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Colin Davidson pours out his knowledge on how to locate carp in cold water.


Not very scientific perhaps, but one of the common factors to every possible winter-carp haunt seems to be stable water conditions. The carp’s favoured winter living quarters are generally significantly protected from the weather. Sometimes they turn up in places that don’t make a great deal of sense; often it’s down to more comfortable, stable water. Good examples are behind islands away from the prevailing wind or a corner bay. Anywhere consistently protected from chilling winds by trees or the lie of the land is worth checking out – you can sometimes find the whole carp population stacked up in a tiny little annexe or finger bay – which is why a lake looks barren, because it is!


Cold-water carping boils down to simply finding where the fish are, but are you struggling to track them down in your venues this winter? With the venues where carp reside being so diverse there is no magic formula. The fish in each water will have individual habits. I try and simplify things by narrowing down the options. Put simply, experience says that in winter carp normally like to find cover and tuck themselves out of the way. However, on bigger, more open waters like gravel pits there may not be any areas that can realistically house hundreds of carp. Faced with this situation their only choice is to be out in the open somewhere. Generally, it’s a case that they are either tucked away under cover or out in the middle. Always think cover first. How much housing habitat does a venue offer and where is it? The smaller a venue and the more cover it offers, the easier it will be to narrow it down, compared to 20 acres of gravel pit where they could be anywhere and at any depth.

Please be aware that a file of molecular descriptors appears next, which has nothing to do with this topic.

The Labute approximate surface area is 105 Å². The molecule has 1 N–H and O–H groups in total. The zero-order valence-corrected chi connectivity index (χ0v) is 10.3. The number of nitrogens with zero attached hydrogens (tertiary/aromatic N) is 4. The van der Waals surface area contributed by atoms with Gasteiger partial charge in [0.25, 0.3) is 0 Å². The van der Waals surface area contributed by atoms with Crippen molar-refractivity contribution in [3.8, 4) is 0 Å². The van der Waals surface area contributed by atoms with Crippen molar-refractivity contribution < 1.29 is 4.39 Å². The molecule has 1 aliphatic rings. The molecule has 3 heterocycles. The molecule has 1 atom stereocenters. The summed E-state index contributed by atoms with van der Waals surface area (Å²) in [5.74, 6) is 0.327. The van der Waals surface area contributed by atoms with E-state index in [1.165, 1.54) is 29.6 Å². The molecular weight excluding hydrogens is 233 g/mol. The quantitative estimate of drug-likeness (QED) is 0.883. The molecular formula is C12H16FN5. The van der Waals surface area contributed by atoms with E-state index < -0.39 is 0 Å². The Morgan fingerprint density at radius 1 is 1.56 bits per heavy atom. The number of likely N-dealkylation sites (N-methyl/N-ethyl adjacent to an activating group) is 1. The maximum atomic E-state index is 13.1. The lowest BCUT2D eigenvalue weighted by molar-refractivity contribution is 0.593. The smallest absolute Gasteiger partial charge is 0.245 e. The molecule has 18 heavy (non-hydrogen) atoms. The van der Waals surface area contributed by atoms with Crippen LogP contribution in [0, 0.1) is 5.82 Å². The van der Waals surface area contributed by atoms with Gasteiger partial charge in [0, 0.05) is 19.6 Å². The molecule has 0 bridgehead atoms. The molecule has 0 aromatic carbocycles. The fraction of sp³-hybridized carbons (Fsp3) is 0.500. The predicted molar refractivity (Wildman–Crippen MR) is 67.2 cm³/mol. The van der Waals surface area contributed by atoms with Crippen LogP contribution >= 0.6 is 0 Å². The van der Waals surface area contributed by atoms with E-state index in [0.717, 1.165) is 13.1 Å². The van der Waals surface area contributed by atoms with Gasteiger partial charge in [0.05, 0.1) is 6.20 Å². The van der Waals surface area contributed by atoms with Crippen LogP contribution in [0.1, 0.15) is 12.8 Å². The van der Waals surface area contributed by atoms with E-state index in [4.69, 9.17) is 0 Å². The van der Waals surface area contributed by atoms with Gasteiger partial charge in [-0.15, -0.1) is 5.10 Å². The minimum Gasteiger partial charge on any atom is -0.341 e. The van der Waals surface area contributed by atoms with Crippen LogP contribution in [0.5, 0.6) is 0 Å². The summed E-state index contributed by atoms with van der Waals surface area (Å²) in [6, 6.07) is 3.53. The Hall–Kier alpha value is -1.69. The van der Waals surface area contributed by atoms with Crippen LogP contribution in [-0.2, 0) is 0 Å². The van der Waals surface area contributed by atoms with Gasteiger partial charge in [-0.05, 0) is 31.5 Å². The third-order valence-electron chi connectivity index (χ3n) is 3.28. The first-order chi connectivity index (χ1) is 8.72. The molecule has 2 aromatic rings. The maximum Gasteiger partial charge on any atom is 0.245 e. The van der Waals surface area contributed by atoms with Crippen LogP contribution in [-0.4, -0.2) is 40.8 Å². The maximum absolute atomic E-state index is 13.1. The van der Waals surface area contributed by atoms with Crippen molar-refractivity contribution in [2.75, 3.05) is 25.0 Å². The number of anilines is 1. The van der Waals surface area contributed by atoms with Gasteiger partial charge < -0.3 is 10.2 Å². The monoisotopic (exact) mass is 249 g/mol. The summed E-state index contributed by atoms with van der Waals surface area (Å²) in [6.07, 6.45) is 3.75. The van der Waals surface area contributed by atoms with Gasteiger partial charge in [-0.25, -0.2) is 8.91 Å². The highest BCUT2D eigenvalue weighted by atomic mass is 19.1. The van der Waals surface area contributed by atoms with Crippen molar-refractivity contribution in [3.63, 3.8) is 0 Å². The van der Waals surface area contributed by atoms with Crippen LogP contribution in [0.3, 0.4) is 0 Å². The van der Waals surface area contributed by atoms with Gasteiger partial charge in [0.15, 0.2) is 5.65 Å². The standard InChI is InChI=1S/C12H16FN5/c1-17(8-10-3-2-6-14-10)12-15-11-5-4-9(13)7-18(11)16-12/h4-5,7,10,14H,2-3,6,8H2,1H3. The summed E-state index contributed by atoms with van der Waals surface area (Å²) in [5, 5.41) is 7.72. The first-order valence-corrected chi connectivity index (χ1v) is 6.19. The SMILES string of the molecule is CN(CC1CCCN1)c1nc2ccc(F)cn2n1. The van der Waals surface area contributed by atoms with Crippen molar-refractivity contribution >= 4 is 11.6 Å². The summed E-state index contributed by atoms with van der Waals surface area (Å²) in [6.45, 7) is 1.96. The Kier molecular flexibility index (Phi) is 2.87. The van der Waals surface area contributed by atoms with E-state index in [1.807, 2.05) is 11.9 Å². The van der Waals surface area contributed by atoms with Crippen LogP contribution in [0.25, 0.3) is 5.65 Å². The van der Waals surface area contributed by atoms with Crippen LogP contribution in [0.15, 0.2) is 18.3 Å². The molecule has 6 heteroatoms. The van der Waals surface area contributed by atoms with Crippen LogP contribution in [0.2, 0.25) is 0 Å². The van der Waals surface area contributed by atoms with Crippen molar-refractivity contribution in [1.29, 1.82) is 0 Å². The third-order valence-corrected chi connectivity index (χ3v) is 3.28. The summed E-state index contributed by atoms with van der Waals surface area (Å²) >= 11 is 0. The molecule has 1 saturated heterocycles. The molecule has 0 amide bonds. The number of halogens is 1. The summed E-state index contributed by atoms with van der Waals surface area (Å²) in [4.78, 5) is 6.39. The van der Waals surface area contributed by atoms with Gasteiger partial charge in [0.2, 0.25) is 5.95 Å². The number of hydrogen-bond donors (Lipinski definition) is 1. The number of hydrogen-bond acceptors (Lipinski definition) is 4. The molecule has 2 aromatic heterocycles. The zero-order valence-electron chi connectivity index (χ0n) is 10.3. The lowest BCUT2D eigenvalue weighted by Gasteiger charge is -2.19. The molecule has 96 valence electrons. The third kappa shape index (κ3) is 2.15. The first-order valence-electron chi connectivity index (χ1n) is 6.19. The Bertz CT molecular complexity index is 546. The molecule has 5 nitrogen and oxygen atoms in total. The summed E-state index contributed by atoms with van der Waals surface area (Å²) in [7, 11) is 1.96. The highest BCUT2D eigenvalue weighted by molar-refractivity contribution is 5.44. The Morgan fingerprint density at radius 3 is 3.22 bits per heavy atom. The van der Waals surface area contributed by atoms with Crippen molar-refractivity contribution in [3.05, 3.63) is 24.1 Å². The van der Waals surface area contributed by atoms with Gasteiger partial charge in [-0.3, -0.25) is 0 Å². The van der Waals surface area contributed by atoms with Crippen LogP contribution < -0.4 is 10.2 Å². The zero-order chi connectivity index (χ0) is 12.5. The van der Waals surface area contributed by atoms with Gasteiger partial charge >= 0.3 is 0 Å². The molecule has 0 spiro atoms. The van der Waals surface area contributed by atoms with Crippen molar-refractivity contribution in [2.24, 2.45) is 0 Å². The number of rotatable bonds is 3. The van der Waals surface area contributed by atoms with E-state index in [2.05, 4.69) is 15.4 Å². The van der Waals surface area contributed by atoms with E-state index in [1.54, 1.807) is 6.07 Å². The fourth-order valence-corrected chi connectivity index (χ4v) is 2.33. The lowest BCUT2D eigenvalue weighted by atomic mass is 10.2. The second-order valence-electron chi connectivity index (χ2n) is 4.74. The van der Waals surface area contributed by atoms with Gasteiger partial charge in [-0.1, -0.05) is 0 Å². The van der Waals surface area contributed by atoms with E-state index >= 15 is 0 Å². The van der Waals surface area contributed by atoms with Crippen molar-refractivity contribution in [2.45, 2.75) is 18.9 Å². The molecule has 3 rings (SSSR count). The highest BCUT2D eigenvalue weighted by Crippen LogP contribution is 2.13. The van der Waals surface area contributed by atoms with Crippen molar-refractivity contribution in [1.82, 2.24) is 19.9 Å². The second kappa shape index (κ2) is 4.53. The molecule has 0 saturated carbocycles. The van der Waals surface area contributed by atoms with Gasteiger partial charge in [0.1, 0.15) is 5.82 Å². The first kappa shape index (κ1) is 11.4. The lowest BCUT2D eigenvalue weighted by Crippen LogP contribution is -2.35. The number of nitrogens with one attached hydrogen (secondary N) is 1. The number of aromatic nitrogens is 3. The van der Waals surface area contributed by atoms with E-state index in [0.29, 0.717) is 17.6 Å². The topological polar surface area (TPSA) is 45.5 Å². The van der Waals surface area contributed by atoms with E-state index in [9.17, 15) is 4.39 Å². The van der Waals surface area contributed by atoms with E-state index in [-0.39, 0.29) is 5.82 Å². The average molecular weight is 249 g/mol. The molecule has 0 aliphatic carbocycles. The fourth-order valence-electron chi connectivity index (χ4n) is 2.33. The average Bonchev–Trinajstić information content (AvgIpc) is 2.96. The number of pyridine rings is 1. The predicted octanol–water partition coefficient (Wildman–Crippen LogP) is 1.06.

Carp will, and do, show reliably in the colder months. On waters with a good head of fish it’s rare that one or several fish won’t roll or poke their noses out. Carp showing in winter is less commonly a feeding behaviour, more often a buoyancy adjustment or a bit of a scratch to alleviate a parasite burden. owever, if you can get hook baits where carp are spending time there’s a good chance of catching. You might see shows at daybreak, but the best time is always mid to late afternoon onwards. It might be as late as just on dark that you spot a carp. Many times I’ve seen a lake lifeless all day, yet when the light levels drop one suddenly rolls or head and shoulders. The fish have been there all along, just not doing anything. Even a single carp showing can be of huge significance. Get a bait on it, or move swims. If you’re the sort of angler who sits and watches carp elsewhere and does nothing about it, you’ll miss out on a lot of winter fish. Where you find one, you tend to find many.


Dead lilies are magnets for winter carp, so make sure you know where the biggest sets of lilies were earlier in the year. An amazing number of carp can bed down among root systems and stems. Often, areas in the middle of dead lilies become scoured and hollowed out by carp. If they’ve made pads their home you’ll often see bubbling, especially on sunnier days, or fish sat just below the surface if it warms up. If you see signs of carp, string your main line across different areas of dead lilies and watch for line bites.

It’s worth flicking a light lead among dead pads. If carp have made an overwintering hollow among them you’ll find areas where the bottom is rock hard and the lead takes slightly longer to touch down. A few years back on CEMEX’s Yateley Pads Lake those fish had dug out an area the size of a bivvy that was 18 inches deeper than all the surrounding area of stems and roots! Reed beds are every bit as appealing to carp as dead pads. Just like when they’re among pads, carp often hollow areas outin the thick of them. If your venue has extensive areas of reeds, don’t overlook them. I found carp among reeds in barely a foot of water the day a lake thawed last winter.